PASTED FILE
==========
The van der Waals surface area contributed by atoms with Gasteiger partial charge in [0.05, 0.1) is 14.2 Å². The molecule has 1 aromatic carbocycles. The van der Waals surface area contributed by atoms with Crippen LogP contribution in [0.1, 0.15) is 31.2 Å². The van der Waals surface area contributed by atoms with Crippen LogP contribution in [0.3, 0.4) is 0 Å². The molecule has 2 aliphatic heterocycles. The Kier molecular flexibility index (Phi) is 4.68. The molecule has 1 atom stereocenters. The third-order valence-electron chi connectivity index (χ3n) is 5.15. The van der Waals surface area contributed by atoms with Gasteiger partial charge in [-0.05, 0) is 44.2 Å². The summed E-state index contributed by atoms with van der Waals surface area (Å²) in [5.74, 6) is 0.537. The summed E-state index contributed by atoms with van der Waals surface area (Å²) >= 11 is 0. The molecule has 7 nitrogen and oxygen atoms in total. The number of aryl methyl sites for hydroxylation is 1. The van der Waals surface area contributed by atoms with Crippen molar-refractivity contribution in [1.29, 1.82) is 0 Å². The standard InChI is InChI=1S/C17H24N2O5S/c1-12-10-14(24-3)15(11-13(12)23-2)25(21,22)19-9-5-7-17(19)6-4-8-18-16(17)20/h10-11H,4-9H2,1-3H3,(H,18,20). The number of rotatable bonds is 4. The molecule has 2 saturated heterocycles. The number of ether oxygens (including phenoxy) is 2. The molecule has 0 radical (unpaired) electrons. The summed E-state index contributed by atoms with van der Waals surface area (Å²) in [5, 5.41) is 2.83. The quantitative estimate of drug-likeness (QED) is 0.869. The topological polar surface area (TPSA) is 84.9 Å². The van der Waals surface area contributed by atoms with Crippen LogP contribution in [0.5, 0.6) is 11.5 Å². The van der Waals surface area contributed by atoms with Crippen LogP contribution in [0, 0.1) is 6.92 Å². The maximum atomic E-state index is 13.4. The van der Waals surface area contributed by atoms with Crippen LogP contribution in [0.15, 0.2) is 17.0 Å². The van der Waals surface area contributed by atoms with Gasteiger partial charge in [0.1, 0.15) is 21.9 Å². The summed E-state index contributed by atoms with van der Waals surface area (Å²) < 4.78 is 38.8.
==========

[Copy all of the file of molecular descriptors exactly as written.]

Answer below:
The van der Waals surface area contributed by atoms with Gasteiger partial charge in [0.05, 0.1) is 14.2 Å². The molecule has 1 aromatic carbocycles. The van der Waals surface area contributed by atoms with Crippen LogP contribution in [0.1, 0.15) is 31.2 Å². The van der Waals surface area contributed by atoms with Crippen LogP contribution in [0.3, 0.4) is 0 Å². The molecule has 2 aliphatic heterocycles. The Kier molecular flexibility index (Phi) is 4.68. The molecule has 1 atom stereocenters. The third-order valence-electron chi connectivity index (χ3n) is 5.15. The van der Waals surface area contributed by atoms with Gasteiger partial charge in [-0.05, 0) is 44.2 Å². The summed E-state index contributed by atoms with van der Waals surface area (Å²) in [5.74, 6) is 0.537. The summed E-state index contributed by atoms with van der Waals surface area (Å²) >= 11 is 0. The molecule has 7 nitrogen and oxygen atoms in total. The number of aryl methyl sites for hydroxylation is 1. The van der Waals surface area contributed by atoms with Crippen molar-refractivity contribution in [1.29, 1.82) is 0 Å². The standard InChI is InChI=1S/C17H24N2O5S/c1-12-10-14(24-3)15(11-13(12)23-2)25(21,22)19-9-5-7-17(19)6-4-8-18-16(17)20/h10-11H,4-9H2,1-3H3,(H,18,20). The number of rotatable bonds is 4. The molecule has 2 saturated heterocycles. The number of ether oxygens (including phenoxy) is 2. The molecule has 0 radical (unpaired) electrons. The summed E-state index contributed by atoms with van der Waals surface area (Å²) in [5, 5.41) is 2.83. The quantitative estimate of drug-likeness (QED) is 0.869. The topological polar surface area (TPSA) is 84.9 Å². The van der Waals surface area contributed by atoms with Crippen LogP contribution in [0.5, 0.6) is 11.5 Å². The van der Waals surface area contributed by atoms with Crippen LogP contribution in [0, 0.1) is 6.92 Å². The maximum atomic E-state index is 13.4. The van der Waals surface area contributed by atoms with Crippen LogP contribution in [0.15, 0.2) is 17.0 Å². The van der Waals surface area contributed by atoms with Gasteiger partial charge in [0.1, 0.15) is 21.9 Å². The summed E-state index contributed by atoms with van der Waals surface area (Å²) < 4.78 is 38.8.